A Brief Overview of Cut-Off Plays in Little League

 

Cut-Off Plays pic
Cut-Off Plays
Image: stack.com

Damon Grandbouche studied outdoor education at the National Outdoor Leadership School (NOLS) in Lander, Wyoming. For the last seven years, Damon Grandbouche has volunteered with Princeton Little League in Princeton, New Jersey.

Little league coaches are responsible for teaching children about the many fundamentals of baseball. One important lesson involves players learning the basics of a cutoff. Cut-off plays are common at every level of the sport, including Major League Baseball (MLB), but are especially important at the lower levels, as cutoffs help teams throw the ball over greater distances more effectively.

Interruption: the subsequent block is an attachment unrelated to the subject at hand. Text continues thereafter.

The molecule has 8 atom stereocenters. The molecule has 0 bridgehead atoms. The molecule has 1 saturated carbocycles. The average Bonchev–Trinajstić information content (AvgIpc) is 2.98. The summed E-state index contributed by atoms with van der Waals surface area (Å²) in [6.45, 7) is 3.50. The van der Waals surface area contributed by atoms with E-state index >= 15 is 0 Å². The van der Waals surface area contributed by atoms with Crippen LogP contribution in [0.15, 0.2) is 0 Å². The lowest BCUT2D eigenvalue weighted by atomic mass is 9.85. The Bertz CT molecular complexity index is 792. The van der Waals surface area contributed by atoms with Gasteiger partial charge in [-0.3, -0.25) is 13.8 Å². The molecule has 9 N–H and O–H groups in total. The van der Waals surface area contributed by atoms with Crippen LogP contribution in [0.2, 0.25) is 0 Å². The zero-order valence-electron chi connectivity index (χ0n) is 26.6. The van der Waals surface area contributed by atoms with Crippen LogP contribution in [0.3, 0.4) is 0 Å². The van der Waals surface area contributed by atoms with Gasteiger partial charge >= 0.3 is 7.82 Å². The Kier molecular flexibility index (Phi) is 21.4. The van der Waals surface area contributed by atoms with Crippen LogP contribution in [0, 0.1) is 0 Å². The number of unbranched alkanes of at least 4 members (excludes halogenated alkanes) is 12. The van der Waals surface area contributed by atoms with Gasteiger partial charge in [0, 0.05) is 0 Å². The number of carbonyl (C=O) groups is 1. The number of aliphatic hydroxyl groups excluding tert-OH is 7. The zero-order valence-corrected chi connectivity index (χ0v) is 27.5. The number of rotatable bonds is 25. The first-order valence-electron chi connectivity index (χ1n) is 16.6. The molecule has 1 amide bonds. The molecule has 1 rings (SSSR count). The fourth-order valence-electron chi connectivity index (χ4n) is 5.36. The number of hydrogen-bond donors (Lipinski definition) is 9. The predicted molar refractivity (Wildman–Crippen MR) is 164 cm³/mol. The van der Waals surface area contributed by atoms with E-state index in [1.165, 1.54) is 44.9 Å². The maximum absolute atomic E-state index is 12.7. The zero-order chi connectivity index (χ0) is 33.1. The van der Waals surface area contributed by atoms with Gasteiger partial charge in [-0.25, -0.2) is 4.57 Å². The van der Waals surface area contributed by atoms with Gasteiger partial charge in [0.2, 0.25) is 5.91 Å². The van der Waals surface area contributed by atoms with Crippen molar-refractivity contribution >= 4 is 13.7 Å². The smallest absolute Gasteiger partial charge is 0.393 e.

Cut-off plays can feature any combination of outfield and infield players, though they most often include an outfielder, the second baseman, and the shortstop. A play begins with an opponent hitting a fair ball deep into the outfield. Instead of waiting for the outfielder to reach the ball and make a long throw to the infield, one infielder must begin running to the outfield in order to intercept the throw, ideally at the exact midpoint between the outfielder and the infield.

However, the cut-off play is not a two person operation. If a ball is hit to left field, the shortstop is expected to fill the role of cutoff. Meanwhile, the second baseman must cover the bag while directing the cutoff so that he or she positions themselves correctly. Coaches must develop a team rule for which player acts as cutoff when a ball is hit to center field, shortstop or second, and which player will cover the bag.

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